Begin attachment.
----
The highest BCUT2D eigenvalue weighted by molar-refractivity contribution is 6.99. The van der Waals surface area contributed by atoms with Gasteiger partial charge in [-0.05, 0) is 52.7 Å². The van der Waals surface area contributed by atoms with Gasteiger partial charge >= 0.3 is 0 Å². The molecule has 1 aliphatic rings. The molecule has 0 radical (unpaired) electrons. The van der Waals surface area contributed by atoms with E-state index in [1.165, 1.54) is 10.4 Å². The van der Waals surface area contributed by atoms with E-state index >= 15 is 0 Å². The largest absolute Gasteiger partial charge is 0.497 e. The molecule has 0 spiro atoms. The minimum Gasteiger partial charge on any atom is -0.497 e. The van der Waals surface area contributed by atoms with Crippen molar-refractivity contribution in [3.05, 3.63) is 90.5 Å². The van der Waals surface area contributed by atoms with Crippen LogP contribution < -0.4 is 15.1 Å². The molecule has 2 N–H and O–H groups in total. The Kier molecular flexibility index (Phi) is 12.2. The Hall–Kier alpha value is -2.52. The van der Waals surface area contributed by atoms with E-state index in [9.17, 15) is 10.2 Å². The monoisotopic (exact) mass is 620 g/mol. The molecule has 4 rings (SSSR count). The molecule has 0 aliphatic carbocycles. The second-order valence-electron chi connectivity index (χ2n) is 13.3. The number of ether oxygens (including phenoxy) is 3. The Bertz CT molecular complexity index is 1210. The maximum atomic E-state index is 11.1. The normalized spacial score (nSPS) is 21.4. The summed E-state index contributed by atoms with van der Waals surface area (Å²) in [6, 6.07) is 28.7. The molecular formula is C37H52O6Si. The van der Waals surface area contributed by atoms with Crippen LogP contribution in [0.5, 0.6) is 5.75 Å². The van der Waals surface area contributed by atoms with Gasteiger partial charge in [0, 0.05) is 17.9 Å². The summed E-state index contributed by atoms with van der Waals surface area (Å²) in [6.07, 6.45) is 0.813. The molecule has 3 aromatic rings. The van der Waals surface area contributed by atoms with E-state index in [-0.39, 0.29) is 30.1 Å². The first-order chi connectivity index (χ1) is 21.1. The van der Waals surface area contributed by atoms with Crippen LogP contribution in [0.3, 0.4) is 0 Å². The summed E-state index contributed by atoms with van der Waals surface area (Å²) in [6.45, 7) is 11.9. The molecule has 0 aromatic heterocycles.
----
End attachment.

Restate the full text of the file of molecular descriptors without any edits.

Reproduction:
The highest BCUT2D eigenvalue weighted by molar-refractivity contribution is 6.99. The van der Waals surface area contributed by atoms with Gasteiger partial charge in [-0.05, 0) is 52.7 Å². The van der Waals surface area contributed by atoms with Gasteiger partial charge >= 0.3 is 0 Å². The molecule has 1 aliphatic rings. The molecule has 0 radical (unpaired) electrons. The van der Waals surface area contributed by atoms with E-state index in [1.165, 1.54) is 10.4 Å². The van der Waals surface area contributed by atoms with E-state index >= 15 is 0 Å². The largest absolute Gasteiger partial charge is 0.497 e. The molecule has 0 spiro atoms. The minimum Gasteiger partial charge on any atom is -0.497 e. The van der Waals surface area contributed by atoms with Crippen molar-refractivity contribution in [3.05, 3.63) is 90.5 Å². The van der Waals surface area contributed by atoms with Crippen LogP contribution < -0.4 is 15.1 Å². The molecule has 2 N–H and O–H groups in total. The Kier molecular flexibility index (Phi) is 12.2. The Hall–Kier alpha value is -2.52. The van der Waals surface area contributed by atoms with E-state index in [9.17, 15) is 10.2 Å². The monoisotopic (exact) mass is 620 g/mol. The molecule has 4 rings (SSSR count). The molecule has 0 aliphatic carbocycles. The second-order valence-electron chi connectivity index (χ2n) is 13.3. The number of ether oxygens (including phenoxy) is 3. The Bertz CT molecular complexity index is 1210. The maximum atomic E-state index is 11.1. The normalized spacial score (nSPS) is 21.4. The summed E-state index contributed by atoms with van der Waals surface area (Å²) in [6, 6.07) is 28.7. The molecular formula is C37H52O6Si. The van der Waals surface area contributed by atoms with Crippen LogP contribution in [0.5, 0.6) is 5.75 Å². The van der Waals surface area contributed by atoms with Gasteiger partial charge in [0, 0.05) is 17.9 Å². The summed E-state index contributed by atoms with van der Waals surface area (Å²) in [6.07, 6.45) is 0.813. The molecule has 3 aromatic rings. The van der Waals surface area contributed by atoms with E-state index in [-0.39, 0.29) is 30.1 Å². The first-order chi connectivity index (χ1) is 21.1. The van der Waals surface area contributed by atoms with Crippen LogP contribution in [0.3, 0.4) is 0 Å². The summed E-state index contributed by atoms with van der Waals surface area (Å²) in [6.45, 7) is 11.9. The molecule has 0 aromatic heterocycles.